By Vince Basehart
“Your wrist is turning,”
says Ray Spiro, the South African.
I have just rolled a size 4 Henselite
brand lawn bowl, an object resembling
a cannon ball, across the pristine
grass of the Santa Monica Lawn Bowling
Club’s green, or “pitch.”
I am attempting to place it as close
as possible to the “jack,”
which looks like a cue ball, about
one hundred feet away. I miss by a
I explain that I was trying to put
a twist on it, like throwing a slider.
“No. Keep your wrist straight.”
Spiro, the club’s president,
demonstrates a perfect lawn bowler’s
movement: crouched low as if to genuflect,
empty hand braced on the knee, arrow
straight wrist supporting the bowl,
followed by a graceful underhand arc.
The bowl is delivered to the pitch
as if it was a fragile egg.
The Club has generously taken me
under its wing this afternoon.
There are exactly two dozen players,
male and female, to make up eight
teams. Most are retirees, some considerably
younger, many from the British Commonwealth,
all looking like they would be comfortable
on a Scottsdale golf course. In a
collection of sunhats and white purpose-built
shoes, a sporty woman in silver sneakers
These are the people at Douglas Park
you regularly pass on Wilshire, and
think, “How easy could that
Trust me, it’s not. Not only
are you trying to get as close to
the jack without hitting or overshooting
it, but your bowl arcs either left
or right due to it’s slightly
flattened sides, and one weighted
side. Opponents can block passage
to the jack with their bowls, or “split
the head” by “throwing
the hammer” to scatter your
bowls far from the target.
The club includes plenty of Americans
of course, and other people from around
the world, but the British connection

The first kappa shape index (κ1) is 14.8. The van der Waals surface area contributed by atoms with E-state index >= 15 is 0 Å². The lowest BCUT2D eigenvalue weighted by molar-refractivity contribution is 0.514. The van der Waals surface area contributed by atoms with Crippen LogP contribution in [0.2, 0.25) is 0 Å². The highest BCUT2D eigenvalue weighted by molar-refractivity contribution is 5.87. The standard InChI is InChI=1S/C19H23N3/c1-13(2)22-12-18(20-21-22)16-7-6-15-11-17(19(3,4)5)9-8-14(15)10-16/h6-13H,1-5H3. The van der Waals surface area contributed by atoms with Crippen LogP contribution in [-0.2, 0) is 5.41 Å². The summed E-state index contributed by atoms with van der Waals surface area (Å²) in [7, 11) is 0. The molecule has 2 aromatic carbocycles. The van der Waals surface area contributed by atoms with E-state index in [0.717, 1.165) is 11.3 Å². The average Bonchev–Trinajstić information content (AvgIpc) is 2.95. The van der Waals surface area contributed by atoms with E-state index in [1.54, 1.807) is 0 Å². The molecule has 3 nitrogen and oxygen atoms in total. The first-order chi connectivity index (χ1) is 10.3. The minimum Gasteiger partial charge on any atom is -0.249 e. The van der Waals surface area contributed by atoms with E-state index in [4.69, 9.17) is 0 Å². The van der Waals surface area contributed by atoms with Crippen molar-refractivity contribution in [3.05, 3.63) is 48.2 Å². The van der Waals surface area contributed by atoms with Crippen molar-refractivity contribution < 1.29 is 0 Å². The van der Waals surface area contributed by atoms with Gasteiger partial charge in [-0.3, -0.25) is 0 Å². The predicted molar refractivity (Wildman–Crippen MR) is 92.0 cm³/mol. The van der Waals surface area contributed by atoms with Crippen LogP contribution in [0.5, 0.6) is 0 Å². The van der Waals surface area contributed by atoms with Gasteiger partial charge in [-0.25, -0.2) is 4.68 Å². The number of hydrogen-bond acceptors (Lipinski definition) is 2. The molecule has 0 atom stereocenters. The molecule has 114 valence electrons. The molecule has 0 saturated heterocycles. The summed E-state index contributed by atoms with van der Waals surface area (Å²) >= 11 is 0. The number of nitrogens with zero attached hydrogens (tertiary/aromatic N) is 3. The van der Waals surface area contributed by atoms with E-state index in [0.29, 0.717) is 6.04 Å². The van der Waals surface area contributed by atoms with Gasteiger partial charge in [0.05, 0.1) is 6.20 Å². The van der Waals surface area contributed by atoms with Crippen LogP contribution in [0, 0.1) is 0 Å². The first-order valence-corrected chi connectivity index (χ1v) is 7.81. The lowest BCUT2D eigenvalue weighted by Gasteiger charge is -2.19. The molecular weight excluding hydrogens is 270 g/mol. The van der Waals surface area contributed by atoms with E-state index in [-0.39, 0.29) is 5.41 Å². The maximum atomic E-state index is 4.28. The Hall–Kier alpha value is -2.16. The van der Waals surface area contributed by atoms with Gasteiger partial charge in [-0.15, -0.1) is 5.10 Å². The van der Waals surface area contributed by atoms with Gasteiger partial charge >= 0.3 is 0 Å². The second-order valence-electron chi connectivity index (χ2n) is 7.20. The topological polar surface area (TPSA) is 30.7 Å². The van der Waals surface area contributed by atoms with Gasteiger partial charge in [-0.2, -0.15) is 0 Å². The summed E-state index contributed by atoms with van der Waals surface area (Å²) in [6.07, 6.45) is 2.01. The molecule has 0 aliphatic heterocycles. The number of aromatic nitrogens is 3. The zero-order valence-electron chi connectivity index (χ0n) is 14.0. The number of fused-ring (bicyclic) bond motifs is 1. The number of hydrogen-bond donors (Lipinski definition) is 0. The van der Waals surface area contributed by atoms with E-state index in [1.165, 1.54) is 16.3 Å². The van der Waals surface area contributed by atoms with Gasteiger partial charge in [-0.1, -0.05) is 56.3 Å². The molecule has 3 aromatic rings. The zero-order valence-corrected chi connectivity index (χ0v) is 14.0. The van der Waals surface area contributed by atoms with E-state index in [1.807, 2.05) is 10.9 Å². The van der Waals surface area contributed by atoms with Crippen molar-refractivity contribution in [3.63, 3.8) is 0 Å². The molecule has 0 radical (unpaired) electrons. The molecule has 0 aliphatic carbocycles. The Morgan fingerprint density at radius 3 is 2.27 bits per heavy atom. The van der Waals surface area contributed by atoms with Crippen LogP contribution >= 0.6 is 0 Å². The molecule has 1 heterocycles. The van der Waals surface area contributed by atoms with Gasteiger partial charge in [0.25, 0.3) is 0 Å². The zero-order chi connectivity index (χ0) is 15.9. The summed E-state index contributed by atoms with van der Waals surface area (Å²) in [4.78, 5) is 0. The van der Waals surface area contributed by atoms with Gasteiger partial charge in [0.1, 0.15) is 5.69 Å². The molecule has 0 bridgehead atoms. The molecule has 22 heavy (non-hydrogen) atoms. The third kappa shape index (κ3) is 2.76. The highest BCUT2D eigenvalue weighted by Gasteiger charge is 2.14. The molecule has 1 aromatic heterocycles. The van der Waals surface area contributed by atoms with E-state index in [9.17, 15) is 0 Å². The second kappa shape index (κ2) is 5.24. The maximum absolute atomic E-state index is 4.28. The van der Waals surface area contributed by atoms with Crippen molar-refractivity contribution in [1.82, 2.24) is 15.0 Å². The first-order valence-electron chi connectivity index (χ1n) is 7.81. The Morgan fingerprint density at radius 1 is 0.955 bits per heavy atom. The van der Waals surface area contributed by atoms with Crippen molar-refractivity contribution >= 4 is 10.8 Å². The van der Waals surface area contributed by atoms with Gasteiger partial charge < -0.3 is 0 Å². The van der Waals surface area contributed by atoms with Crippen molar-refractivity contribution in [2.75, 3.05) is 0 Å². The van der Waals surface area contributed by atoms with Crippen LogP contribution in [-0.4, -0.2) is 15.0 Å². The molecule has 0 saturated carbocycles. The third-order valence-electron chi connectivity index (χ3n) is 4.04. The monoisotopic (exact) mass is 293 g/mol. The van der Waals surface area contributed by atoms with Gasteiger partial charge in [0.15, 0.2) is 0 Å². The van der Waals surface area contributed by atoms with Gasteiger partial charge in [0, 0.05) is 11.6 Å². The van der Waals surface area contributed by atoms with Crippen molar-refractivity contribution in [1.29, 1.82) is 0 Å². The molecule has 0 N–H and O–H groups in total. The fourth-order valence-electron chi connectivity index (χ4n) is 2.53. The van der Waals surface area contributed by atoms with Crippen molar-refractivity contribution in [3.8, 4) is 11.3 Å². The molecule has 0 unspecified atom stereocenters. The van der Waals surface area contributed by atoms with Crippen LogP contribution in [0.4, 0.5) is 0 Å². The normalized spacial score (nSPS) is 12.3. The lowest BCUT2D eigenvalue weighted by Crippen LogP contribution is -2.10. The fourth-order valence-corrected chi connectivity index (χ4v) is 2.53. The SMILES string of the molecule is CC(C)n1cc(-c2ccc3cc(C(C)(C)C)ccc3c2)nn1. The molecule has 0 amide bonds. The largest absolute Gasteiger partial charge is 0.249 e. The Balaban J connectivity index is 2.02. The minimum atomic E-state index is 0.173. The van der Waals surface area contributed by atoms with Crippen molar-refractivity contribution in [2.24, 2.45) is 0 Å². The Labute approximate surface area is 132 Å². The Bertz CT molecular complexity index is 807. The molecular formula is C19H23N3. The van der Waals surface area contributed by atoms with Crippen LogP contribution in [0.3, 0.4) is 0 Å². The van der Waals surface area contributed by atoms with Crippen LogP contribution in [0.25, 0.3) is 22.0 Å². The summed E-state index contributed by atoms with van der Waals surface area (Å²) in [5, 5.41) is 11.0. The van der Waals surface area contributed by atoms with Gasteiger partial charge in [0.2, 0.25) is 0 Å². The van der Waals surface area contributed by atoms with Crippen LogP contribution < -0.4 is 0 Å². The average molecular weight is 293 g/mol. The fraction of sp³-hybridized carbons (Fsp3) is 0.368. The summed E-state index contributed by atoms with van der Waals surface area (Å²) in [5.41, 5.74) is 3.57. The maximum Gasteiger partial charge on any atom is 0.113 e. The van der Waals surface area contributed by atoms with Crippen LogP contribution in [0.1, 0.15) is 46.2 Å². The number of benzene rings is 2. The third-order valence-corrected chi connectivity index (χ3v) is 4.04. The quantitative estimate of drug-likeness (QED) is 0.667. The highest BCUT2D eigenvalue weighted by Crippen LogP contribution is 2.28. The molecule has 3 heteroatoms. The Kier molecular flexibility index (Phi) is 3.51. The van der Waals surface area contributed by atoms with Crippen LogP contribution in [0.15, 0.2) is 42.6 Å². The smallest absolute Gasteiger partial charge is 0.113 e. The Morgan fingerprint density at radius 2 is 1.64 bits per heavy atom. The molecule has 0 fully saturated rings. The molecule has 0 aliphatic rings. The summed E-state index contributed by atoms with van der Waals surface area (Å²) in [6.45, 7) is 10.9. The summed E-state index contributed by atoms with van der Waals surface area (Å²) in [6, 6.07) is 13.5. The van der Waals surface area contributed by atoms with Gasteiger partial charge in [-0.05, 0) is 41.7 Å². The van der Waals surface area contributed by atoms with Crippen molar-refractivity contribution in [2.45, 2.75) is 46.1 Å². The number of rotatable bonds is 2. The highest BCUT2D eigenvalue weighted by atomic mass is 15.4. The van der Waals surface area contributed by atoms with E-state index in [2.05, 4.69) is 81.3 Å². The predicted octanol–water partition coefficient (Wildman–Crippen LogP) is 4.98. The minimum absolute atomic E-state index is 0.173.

The contemporary version of the game
was developed in the British Isles
and moved across the Empire, where
many people still take it up as children.
Comparatively, perhaps having to do
with that tiff in 1776, it is barely
on the radar screen of the average
American, except for a handful of
With all the British, Australian,
South African and New Zealand accents
around me, and the general Hail Britannia
vibe of the game, I suddenly become
thirsty for a good gin and tonic.
Noreen Wilkie is one of the younger
players, an athletic looking Aussie,
who fills me in a bit on strategy.
She talks about playing “long”
or “short” and how a team’s
Skip, Vice and Lead -- a team’s
most expert to novice players, respectively
-- work together to knock out or surround
the other team’s bowls.
The place has at once the quiet,
intense air of a Masters putting green
and the gabby camaraderie of a pool
hall. Bowls traverse the 120-foot
green in about ten seconds, and opponents
will hoot or congratulate each other
as appropriate. I can already sense
why people love this game and why
they like being here.
Many carry their own bowls, in sets
of four, in specially designed bags.
Or you can grab a set from the shack
in the corner which has a kettle strapped
to its side which dispenses not, alas,
gin and tonic, but, I am warned, “horrible
Zev, a philosophical Russian built
like a circus strong man, takes over
my tutorship. At about 70 years old,
Zev could still snap me like a twig.
I roll a few bowls at the jack and,
magically, they seem to congregate
near it. Zev smiles. “Good.
That’s consistency.” But
he mocks my approach a bit, not stating,
but suggesting, that it looks girlish.
Moving a hand from his head to his
chest, Zev explains that he’s
big into “the mind-body connection,”
stress reduction, and body control
the game requires.
Becoming overconfident, I overshoot
the jack for the first time. “Remember,”
says Zev, searching for the right
words, “this is a game of precision,
and of grace.”